Valley Children’s Awarded $50,000 Grant for Childhood Cancer Survivorship Program

11.28.2018

(Madera, California) – The St. Baldrick’s Foundation has awarded $50,000 to Valley Children’s, as part of $1.7 million in funds distributed to hospitals around the country to treat more children in clinical trials. The infrastructure grant will go to Valley Children’s Childhood Cancer Survivorship Program.

“We are truly grateful for St. Baldrick’s continued support of our program,” says Dr. John Gates, pediatric hematologist/oncologist and director of Valley Children’s Childhood Cancer Survivorship Program. “These funds will help us identify the best ways to serve our patients and improve outcomes. Children deserve the very best, and that includes ensuring they continue to do well, long after their treatment here ends.”

The same treatments that cure cancer patients may put children at risk for long-term health problems. About two-thirds of survivors will experience at least one late effect, including physical, emotional and social issues that may require ongoing medical support. One out of four suffers a more serious or life-threatening late effect, such as heart problems or a second cancer diagnosis.

Established in 2009, Valley Children’s Childhood Cancer Survivorship Program aims to promote healthy lifestyles in former cancer patients as they enter adulthood. The program also advances research efforts to discover the most effective cancer treatments with the least amount of late effects on survivors. St. Baldrick’s has donated more than $450,000 to Valley Children’s over the last nine years.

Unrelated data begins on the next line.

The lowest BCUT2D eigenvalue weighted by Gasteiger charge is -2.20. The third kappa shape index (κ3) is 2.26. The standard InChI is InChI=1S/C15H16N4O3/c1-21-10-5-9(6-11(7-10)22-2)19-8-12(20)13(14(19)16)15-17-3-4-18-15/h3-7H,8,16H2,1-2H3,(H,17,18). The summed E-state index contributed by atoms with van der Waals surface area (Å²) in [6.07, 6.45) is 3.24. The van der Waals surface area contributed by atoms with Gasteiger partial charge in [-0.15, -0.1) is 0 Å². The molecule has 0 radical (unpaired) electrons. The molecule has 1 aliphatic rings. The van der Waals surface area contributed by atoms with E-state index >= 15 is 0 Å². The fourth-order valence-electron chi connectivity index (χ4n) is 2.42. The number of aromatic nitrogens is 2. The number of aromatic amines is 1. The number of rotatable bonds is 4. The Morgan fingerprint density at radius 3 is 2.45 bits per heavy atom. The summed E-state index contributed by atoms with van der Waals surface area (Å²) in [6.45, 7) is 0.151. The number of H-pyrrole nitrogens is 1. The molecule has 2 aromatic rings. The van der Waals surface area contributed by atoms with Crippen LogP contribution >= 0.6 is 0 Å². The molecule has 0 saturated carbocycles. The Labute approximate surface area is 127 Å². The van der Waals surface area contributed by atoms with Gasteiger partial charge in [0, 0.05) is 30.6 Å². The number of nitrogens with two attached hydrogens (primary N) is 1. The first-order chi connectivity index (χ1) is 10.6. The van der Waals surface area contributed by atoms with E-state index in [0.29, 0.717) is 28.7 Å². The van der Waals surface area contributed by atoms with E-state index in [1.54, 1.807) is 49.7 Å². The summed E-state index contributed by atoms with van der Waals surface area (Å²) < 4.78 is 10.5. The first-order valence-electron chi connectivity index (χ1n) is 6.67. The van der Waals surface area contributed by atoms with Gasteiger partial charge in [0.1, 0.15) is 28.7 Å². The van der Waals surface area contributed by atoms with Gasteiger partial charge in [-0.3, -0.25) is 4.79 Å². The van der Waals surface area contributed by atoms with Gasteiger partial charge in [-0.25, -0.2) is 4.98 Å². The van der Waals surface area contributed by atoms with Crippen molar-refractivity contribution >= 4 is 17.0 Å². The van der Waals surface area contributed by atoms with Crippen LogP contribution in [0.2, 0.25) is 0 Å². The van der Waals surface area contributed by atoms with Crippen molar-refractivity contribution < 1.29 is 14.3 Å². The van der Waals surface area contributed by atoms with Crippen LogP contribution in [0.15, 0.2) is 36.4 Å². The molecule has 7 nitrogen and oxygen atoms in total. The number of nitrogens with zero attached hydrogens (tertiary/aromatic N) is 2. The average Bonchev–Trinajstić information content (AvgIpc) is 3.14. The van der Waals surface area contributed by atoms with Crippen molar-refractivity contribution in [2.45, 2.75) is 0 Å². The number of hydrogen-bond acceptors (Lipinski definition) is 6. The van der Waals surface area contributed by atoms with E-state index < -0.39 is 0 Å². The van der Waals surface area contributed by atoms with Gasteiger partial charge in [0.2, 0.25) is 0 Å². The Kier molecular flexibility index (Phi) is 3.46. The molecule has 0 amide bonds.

Valley Children’s diagnoses nearly 150 new cases of pediatric cancer a year. The Hospital has one of the leading childhood cancer treatment centers on the West Coast and is the only provider of pediatric oncology services in the Central Valley. Since its creation, the Childhood Cancer Survivorship Program has served more than 700 childhood cancer survivors.

Infrastructure grants from St. Baldrick's are awarded based on the need of the institution and its patients, anticipated results of the grant and local participation in St. Baldrick’s fundraising events and activities. These grants give institutions the resources they need to do more research.

“The majority of childhood cancer patients are treated on a clinical trial,” said Kathleen Ruddy, CEO of St. Baldrick’s. “Clinical trials offer children either the best-known treatment, or one that may prove to be better. Research relies on enrolling large numbers of patients on clinical trials to ensure results are meaningful and advancements are made. Funding from St. Baldrick’s will ensure more kids have access to clinical trials, giving them a better chance at a cure.”

This series of grants brings the St. Baldrick’s Foundation’s funding total to more than $26 million awarded in 2018. Since 2005, St. Baldrick’s has awarded more than $258 million to support the most promising childhood cancer research, no matter where it takes place.



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